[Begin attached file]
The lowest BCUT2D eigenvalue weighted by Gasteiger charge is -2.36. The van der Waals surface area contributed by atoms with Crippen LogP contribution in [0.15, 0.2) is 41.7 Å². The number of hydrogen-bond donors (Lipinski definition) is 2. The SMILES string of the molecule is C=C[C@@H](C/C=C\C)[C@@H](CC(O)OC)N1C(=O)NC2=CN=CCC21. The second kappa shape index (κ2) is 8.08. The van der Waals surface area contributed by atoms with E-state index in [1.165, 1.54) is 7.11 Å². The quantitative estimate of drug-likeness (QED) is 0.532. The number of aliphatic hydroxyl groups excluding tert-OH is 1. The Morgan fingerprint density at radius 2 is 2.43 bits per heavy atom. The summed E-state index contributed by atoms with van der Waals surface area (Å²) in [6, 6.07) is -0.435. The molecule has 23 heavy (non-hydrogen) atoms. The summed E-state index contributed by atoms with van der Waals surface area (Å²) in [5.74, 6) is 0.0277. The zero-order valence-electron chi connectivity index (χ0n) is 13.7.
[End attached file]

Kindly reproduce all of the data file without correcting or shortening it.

The lowest BCUT2D eigenvalue weighted by Gasteiger charge is -2.36. The van der Waals surface area contributed by atoms with Crippen LogP contribution in [0.15, 0.2) is 41.7 Å². The number of hydrogen-bond donors (Lipinski definition) is 2. The SMILES string of the molecule is C=C[C@@H](C/C=C\C)[C@@H](CC(O)OC)N1C(=O)NC2=CN=CCC21. The second kappa shape index (κ2) is 8.08. The van der Waals surface area contributed by atoms with E-state index in [1.165, 1.54) is 7.11 Å². The quantitative estimate of drug-likeness (QED) is 0.532. The number of aliphatic hydroxyl groups excluding tert-OH is 1. The Morgan fingerprint density at radius 2 is 2.43 bits per heavy atom. The summed E-state index contributed by atoms with van der Waals surface area (Å²) in [6, 6.07) is -0.435. The molecule has 23 heavy (non-hydrogen) atoms. The summed E-state index contributed by atoms with van der Waals surface area (Å²) in [5.74, 6) is 0.0277. The zero-order valence-electron chi connectivity index (χ0n) is 13.7.